I was rather surprised by this movie in that it I hadn’t heard virtually anything about it. So far as I know it got no US theatrical release and has mostly played the festival circuit in Europe. I caught it on the Sundance Channel here and so this might be rather hard to hunt down but it is definitely worth it, particularly those who love vampires and don’t mind poking gentle fun of themselves and vampires in general – and suburbanites. Definitely them.

WHY RENT THIS: Tongue-in-cheek funny. Nice idea and well-executed.

WHY RENT SOMETHING ELSE: Drags on a bit.

FAMILY VALUES: There are some bad words and some depictions of bloodletting and sexuality.

TRIVIAL PURSUIT: Honestly? Couldn’t find any.

NOTABLE DVD EXTRAS: None listed.

BOX OFFICE PERFORMANCE: Not available.

FINAL RATING: 7/10

TOMORROW: Animal Kingdom

This Narrow Place


This Narrow Place

Sammy Sheikh and Jonathan Stanley affect Motor City tough guy poses.

(2011) Drama (Self-Released) Sammy Sheikh, Jonathan Stanley, Sayed Badreya, Anthony Azizi, Lonette McKee, Val Howard, Rita Khori, Oscar Brown, Mike Batayeh. Directed by Sooney Kadouh

 

Anger can only take you so far. When you are wounded as deeply as it’s possible to be, your first instinct is to lash out. Sometimes that may take you on a journey you never intended it to.

Hassan (Sheikh) is on a mission. His little brother died in a bombing in Beirut. He has entered the United States illegally to plant a bomb, using parts manufactured at the same plant where the bomb that killed his brother was manufactured. While stuck in an unsavory part of town, he meets Chris (Stanley), a drug addict who lives on his own in Detroit. Chris gives Hassan a ride to the home of Hassan’s Uncle Aziz (Badreya).

At the urging of his aunt, Hassan invites Chris over for dinner and weaves a tale about his attending Wayne State, where Hassan’s sister Nadia (Khori) is also attending (Nadia has been staying with Aziz for some time). As Hassan spends more time with Chris, he begins to see a side to America and Americans that he hadn’t planned on. The drug addict and would-be bomber begin to form an unlikely friendship, to the point where Hassan begs Tina (Howard), Chris’ drug connection, to “let him go.” Chris also develops affection for Nadia, not a welcome thing to her conservative Muslim family.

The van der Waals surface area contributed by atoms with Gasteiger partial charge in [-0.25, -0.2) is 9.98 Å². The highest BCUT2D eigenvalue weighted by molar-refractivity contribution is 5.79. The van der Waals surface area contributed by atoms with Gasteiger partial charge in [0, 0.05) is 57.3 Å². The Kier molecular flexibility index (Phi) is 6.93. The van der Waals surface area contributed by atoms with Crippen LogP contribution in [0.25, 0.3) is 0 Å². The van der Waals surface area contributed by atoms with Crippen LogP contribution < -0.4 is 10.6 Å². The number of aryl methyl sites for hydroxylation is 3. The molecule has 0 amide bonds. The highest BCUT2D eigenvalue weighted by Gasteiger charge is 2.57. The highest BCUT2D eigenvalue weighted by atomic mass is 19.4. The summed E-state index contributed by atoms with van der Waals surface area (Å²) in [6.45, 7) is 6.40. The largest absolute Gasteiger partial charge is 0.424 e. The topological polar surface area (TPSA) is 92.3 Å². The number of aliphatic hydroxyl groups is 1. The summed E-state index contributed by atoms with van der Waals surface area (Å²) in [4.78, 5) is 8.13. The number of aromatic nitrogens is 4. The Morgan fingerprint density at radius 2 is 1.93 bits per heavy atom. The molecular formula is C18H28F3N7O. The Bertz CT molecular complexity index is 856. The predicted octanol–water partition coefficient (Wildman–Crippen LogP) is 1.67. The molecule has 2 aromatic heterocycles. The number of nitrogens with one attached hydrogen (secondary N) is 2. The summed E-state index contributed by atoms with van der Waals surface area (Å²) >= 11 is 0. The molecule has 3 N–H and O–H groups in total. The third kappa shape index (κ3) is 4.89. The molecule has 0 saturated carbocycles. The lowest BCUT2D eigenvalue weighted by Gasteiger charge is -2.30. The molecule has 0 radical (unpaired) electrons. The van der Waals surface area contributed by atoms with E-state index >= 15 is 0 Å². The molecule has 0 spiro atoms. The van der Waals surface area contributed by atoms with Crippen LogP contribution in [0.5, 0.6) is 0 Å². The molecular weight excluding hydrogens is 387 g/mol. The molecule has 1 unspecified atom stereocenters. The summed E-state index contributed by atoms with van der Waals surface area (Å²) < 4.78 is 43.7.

However with terrorist Faoud (Azizi) breathing down his neck, Hassan must make a choice between carrying out his plans and avenging his brother, or letting his rage go and perhaps creating an entirely different legacy for his brother and himself.

There are a lot of “fish out of water” buddy movies out there but this is unusual in that both the main characters are fish out of water, as it were. Hassan is from a completely different world; the life of a suburban Detroit family is like an entirely different planet to him. He is conflicted by his need to avenge his brother and by his own decency. He genuinely wants to help Chris kick his habit and uses the fasting of Ramadan to help him find some self-discipline.

Chris lives on the fringes of society, shunned by his own family who have declared him dead in order to deal with his situation. As the family life he never knew begins to give him new strength, he begins to change – becomes less the hustler, less the hedonist and finding more important things to focus his attention on.

There are some grungy neighborhoods on display here, both in Detroit and Beirut – I suspect the filmmaker was trying to draw a line between the two. There are also some nice neighborhoods and families that are welcoming and caring. The two worlds are in the same city but completely alien to one another. It’s hard to imagine they exist so close together.

Both Sheikh and Stanley are engaging, charismatic performers. It is their job to carry the film and it is their relationship that drives it. I’m not familiar with either actor, but I would venture to say that not only do they have good chemistry together they also individually do striking jobs to make their characters memorable and realistic.